Israel, Jordan and the United Arab Emirates signed an upgraded memorandum of understanding on Tuesday, promising to pursue a trilateral desalination-and-solar project before next year’s COP28 climate change conference.
The UAE-brokered deal, signed last November at the Dubai Expo, expressed Jordan’s intention to provide Israel with solar energy in exchange for desalinated water.
According to the agreement, a UAE company would build a solar farm in Jordan and deliver 600 megawatts of electricity to Israel. In turn, Israel would supply Jordan with up to 200 million cubic meters of desalinated water.
Israel’s outgoing Regional Cooperation Minister Esawi Frej, Jordanian Minister of Water and Irrigation Mohammad al-Najjar and UAE Climate Change and Environment Minister Mariam Almheiri this week signed an updated MoU during the United Nations’ COP27 Climate Change Conference in Sharm el-Sheikh, Egypt.
Whereas the Dubai Expo 2021 memorandum only expressed “intent,” the updated commitment makes it clear that the three countries are working “to develop the necessary implementations in time for COP28.” The UAE will host the U.N.’s 28th Conference of the Parties’ Convention on Climate Change next November.
Feasibility studies for the solar power and desalination projects have been ongoing since the signing of the first MoU; the agreement is expected to be mutually beneficial for Jordan and Israel.
Landlocked Jordan consists mostly of desert and is ranked as one of the most water-deficient countries in the world. While 60% of Israel’s territory is desert, the Start-Up Nation has overcome this natural obstacle by developing cutting-edge technologies which have turned it into a water-exporting country.
Cooperation on solar energy and desalination represents one of several multinational platforms for development that materialized after Israel, the UAE and Bahrain signed the historic Arab-Israeli Abraham Accords at an official White House ceremony in 2020. The agreement, which was brokered by the former Trump administration, eventually expanded to include Morocco and Sudan.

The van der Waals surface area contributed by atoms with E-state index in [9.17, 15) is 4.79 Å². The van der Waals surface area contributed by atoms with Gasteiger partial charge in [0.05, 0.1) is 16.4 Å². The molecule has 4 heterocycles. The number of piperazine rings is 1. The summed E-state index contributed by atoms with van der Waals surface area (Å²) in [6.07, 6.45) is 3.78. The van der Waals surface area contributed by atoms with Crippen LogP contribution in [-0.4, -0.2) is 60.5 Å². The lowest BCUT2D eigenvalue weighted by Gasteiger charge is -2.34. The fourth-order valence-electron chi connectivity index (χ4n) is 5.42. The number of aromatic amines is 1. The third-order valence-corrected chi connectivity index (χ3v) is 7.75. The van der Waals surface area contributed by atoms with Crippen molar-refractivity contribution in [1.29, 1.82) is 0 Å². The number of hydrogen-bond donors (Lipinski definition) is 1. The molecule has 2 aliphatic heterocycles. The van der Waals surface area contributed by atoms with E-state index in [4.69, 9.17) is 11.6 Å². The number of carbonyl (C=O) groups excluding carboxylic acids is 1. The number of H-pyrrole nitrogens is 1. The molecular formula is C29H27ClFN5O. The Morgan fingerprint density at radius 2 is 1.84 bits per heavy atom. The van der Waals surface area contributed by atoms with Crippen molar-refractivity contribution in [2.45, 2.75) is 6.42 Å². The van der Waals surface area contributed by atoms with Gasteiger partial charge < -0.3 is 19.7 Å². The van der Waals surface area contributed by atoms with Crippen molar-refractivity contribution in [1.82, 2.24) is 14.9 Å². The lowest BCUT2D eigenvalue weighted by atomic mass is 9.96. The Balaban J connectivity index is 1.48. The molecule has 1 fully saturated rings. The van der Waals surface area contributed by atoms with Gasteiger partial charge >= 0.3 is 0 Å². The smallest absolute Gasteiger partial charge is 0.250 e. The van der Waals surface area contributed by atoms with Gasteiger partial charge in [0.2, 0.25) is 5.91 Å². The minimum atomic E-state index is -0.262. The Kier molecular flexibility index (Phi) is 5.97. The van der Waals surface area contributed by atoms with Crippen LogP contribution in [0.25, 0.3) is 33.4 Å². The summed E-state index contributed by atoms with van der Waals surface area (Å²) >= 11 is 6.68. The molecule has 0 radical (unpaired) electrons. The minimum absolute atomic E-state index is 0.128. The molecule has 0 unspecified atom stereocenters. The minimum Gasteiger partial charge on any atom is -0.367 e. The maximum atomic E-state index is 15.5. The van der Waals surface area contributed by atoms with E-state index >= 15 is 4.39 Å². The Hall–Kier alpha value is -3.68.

Despite U.S. President Joe Biden’s administration pledge to expand the Abraham Accords, no new normalization deals between Israel and an Arab state have been signed during his tenure.
While Israeli leaders have recognized a path to peace and stability in the region, Biden has said the Abraham Accords do not constitute a replacement for the stalled peace process between Israel and the Palestinian Authority.
Amid ongoing tensions, Israel’s outgoing Environmental Protection Minister Tamar Zandberg met with Mohammad Shtayyeh – who was appointed prime minister of the P.A. in 2019 – during the climate conference.
Zandberg also attended meetings with ministers from Lebanon and Iraq, two Arab states that are still officially at war with Israel. However, the Israeli minister urged the countries to unite against what Israeli President Isaac Herzog called on Monday an imminent climate “catastrophe.”
“With studies forecasting imminent, severe consequences for our region, the Middle East is on the brink of catastrophe,” Herzog said in his speech, referring to studies that show that both the Middle East and North Africa are enduring global warming at twice the rate of the worldwide average.
Zandberg doubled down on the urgent need to cooperate against the threat.
“The countries of the region share the warming and drying climate, and just as they share the problems, they can and should share the solutions,” Zandberg said. “No country will be able to withstand the climate crisis alone, and a joint effort by the countries of the region to share preparation and adaptation solutions is the most important thing for the coming years.”
For years, researchers have warned that the world’s temperatures are rising. The Middle East is a particularly vulnerable region due to its already high temperatures and largely arid climate.
The All Israel News Staff is a team of journalists in Israel.